Recruiting in Life Sciences with Shannon Chamberlin

Since the COVID-19 pandemic began in March 2020, US companies let go of a large number of their employees and began to make up for those numbers in June 2021, particularly in California once the mask mandates were lifted. However, with more open positions and a pandemic still in the forefront, recruiters have begun to face an array of new problems.

Recruiters work on a fine line between their candidates and clients; they understand the client’s needs while also knowing what their candidates want in their next job. There’s quite a bit of matchmaking involved, but the relationship doesn’t stop once a candidate has been given an offer. It’s also important for the recruiter to build and maintain those partnerships before and after an offer has been made. At Compass, our recruiters take their relationships with both candidates and clients to heart, thus creating the foundations of our small but mighty company.

Recently, we got to chat with our newly promoted Senior Recruiter, Shannon Chamberlin. Shannon specializes in positions geared towards Human Resources, Project Management, Project Coordination, Sales, and Patient Access. Shannon even comes from the medical devices industry herself. She offers her own insight and experiences as a Compass recruiter about the current job market and how she’s been balancing the needs of her clients and candidates.

Q: How has the job market in the life sciences industry changed from your perspective as a recruiter since the pandemic? Is it more difficult to find candidates or has it become easier in some ways?

A: With the companies that I’ve been working with recently, there are a lot more roles that are opening since June. On the opposite end, it’s busy and more competitive to find the ideal candidates because they are also getting multiple offers. Since the pandemic forced everyone to work from home for a year, the companies adjusted their hiring processes. A couple of examples of this would be company work schedules, if they’re remote, hybrid or 100% on site. Also, finding candidates who want to apply to companies who announced a vaccine/testing mandate for returning employees.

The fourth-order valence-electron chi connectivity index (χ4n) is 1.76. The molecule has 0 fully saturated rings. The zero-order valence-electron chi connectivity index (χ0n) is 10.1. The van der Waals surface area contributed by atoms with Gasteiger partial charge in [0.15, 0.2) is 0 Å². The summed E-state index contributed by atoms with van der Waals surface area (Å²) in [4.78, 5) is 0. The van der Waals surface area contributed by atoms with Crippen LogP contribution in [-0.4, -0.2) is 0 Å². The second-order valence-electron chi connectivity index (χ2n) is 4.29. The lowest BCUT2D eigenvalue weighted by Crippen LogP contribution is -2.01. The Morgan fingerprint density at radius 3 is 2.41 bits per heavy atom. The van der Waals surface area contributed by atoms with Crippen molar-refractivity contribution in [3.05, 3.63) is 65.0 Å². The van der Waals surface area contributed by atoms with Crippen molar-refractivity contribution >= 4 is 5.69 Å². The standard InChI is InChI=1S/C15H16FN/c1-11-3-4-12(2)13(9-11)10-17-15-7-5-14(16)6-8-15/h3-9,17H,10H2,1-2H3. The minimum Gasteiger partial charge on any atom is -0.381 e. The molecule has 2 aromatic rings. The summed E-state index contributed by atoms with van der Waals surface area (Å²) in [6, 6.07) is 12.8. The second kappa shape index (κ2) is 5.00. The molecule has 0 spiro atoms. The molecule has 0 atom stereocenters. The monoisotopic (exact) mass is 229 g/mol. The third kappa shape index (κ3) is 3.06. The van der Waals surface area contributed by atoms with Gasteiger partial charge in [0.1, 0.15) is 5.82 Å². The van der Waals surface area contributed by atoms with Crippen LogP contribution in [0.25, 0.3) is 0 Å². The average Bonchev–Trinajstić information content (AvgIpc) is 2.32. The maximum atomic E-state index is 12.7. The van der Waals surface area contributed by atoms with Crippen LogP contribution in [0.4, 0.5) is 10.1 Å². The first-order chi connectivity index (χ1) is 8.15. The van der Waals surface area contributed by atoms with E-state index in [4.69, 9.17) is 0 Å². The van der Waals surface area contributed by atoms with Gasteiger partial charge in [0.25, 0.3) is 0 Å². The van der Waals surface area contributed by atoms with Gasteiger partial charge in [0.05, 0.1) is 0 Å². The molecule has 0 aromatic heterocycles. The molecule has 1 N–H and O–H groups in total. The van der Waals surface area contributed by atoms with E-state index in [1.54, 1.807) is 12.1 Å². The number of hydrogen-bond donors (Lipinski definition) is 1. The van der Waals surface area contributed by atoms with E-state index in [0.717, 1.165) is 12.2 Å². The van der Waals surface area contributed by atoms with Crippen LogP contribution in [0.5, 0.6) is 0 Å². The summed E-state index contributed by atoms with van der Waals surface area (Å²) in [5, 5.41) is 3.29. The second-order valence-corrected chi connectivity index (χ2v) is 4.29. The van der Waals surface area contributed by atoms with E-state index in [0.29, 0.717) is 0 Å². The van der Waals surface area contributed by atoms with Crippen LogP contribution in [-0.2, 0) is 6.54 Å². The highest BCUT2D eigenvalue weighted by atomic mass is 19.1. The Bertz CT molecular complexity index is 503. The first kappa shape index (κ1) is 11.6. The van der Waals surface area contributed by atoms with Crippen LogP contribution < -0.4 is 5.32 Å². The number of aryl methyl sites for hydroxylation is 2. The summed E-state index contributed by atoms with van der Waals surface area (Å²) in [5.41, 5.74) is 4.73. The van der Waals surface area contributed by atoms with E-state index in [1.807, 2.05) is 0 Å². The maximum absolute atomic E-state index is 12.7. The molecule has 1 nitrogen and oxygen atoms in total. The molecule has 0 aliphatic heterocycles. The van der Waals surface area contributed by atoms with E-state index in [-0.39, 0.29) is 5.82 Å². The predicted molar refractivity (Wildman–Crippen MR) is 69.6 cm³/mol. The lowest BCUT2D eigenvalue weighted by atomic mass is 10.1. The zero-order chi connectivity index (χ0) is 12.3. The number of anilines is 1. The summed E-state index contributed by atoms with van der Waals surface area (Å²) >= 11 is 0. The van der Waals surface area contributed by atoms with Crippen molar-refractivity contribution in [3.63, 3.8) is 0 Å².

Q: How has the pandemic changed the way you recruit candidates?

A: As we know, a lot of jobs were eliminated during the pandemic and a lot of companies were on hold for hiring. So, when the world started opening back up again, there were many candidates looking for roles. At first, there weren’t enough roles open for people, but that seemed to change as the months went on. Now, candidates have choices of where to go. Many of my candidates are getting multiple offers. The market is now more competitive than when it was before the pandemic. 

 

 

Q: What qualities/traits make a good recruiter within the life sciences industry?

A: I think what makes a good recruiter in this industry is someone who is passionate about helping people. Most of the positions we fill, the candidate’s role is helping change a life, such as a Scientist or a Medical Science Liaison. A Life Science Recruiter is willing to study and do additional research about the role they’re filling. The life sciences industry is a very purpose-driven field, so it’s important to understand how the position affects the company. Sometimes, the position isn’t always straightforward as other such as finance or Human Resources, so it’s up to the recruiter to dive into more detail and determine the impact it’ll make on their team. If a recruiter can place someone in such a crucial role, it’s incredibly fulfilling, and genuinely makes your work worthwhile.

 

 

 

If you’re interested in transitioning to the life sciences industry, chat with Shannon or any of our other team members here.

Share it

Share on facebook
Facebook
Share on twitter
Twitter
Share on linkedin
LinkedIn
Share on email
Email